If Gujarat chief minister Narendra Modi applies for a US visa today, he may get turned down as before. But it may be a different story if he were to become prime minister.
US state department’s new Central and South Asia head Nisha D Biswal said on Tuesday that members of the national government are entitled to a different category of visa, called A-1. “Depending on the official and the capacity in which they are visiting a determination is made what kind of visa they are going to get,” Biswal said at a news briefing.
She didn’t explain if rules that applied to the usual tourist/business visas remained the same for A-1 visas. If they did, Modi’s promotion may not make any difference.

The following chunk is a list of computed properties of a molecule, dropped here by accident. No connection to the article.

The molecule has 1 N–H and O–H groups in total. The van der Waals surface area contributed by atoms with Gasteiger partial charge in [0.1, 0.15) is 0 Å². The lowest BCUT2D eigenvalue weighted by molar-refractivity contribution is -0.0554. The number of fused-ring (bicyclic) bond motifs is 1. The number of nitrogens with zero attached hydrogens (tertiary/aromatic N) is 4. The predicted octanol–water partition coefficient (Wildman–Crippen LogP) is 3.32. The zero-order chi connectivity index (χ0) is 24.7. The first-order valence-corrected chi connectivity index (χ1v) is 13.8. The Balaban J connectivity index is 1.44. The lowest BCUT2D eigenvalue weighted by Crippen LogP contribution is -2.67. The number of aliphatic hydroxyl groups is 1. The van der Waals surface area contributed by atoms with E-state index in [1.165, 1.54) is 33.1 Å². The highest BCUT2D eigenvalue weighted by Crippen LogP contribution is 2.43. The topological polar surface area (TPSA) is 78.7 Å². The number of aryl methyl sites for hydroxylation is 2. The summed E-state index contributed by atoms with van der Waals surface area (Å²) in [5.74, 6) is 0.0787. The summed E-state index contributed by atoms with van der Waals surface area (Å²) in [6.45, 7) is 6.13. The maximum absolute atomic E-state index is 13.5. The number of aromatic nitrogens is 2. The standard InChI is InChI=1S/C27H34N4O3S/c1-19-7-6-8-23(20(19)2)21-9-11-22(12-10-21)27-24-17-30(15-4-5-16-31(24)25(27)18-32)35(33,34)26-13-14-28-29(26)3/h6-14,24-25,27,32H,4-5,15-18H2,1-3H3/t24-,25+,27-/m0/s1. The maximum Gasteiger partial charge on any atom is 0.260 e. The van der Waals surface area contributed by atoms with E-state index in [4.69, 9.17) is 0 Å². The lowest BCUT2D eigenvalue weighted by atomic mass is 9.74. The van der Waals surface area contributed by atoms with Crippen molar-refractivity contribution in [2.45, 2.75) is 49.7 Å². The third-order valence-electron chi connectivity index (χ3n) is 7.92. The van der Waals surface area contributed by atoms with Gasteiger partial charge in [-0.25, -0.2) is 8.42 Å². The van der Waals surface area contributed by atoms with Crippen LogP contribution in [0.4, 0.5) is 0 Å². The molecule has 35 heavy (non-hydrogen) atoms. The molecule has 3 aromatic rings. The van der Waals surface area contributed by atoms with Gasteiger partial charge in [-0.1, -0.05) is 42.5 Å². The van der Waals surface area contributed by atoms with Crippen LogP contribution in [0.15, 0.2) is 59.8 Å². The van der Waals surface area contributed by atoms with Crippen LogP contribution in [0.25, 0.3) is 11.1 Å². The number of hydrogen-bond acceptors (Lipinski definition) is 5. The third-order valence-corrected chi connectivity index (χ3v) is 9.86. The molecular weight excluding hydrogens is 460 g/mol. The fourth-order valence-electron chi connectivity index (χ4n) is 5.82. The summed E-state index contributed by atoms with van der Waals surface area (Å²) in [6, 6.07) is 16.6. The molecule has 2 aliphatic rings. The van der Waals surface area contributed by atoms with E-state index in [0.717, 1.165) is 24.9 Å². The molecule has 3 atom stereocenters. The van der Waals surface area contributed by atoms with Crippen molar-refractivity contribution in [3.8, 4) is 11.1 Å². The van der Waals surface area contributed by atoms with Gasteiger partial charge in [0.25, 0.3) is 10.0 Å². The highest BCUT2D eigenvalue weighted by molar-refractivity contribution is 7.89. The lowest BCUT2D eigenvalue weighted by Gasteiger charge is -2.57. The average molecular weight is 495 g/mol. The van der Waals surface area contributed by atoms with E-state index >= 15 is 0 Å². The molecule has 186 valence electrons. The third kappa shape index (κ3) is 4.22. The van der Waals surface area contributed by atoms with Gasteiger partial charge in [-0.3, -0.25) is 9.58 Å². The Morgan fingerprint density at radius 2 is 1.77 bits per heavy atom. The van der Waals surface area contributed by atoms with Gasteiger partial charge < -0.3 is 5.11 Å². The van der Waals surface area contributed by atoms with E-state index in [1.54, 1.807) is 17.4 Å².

Referring to the coming general elections in India, Biswal said, “The United States looks forward to working in close partnership with India whatever the outcome of that elect process will be in terms the next government that comes into place.”
The US denied Modi a visa for foreign officials — A-1 — in March 2005 and revoked his tourist/business visa issued to him earlier, over the Gujarat riots of 2002.
A US official had then said diplomatic visa was denied to him — under 214 (b) of Immigration and Nationality Act — as he was not coming for a “purpose that qualify for a diplomatic visa”.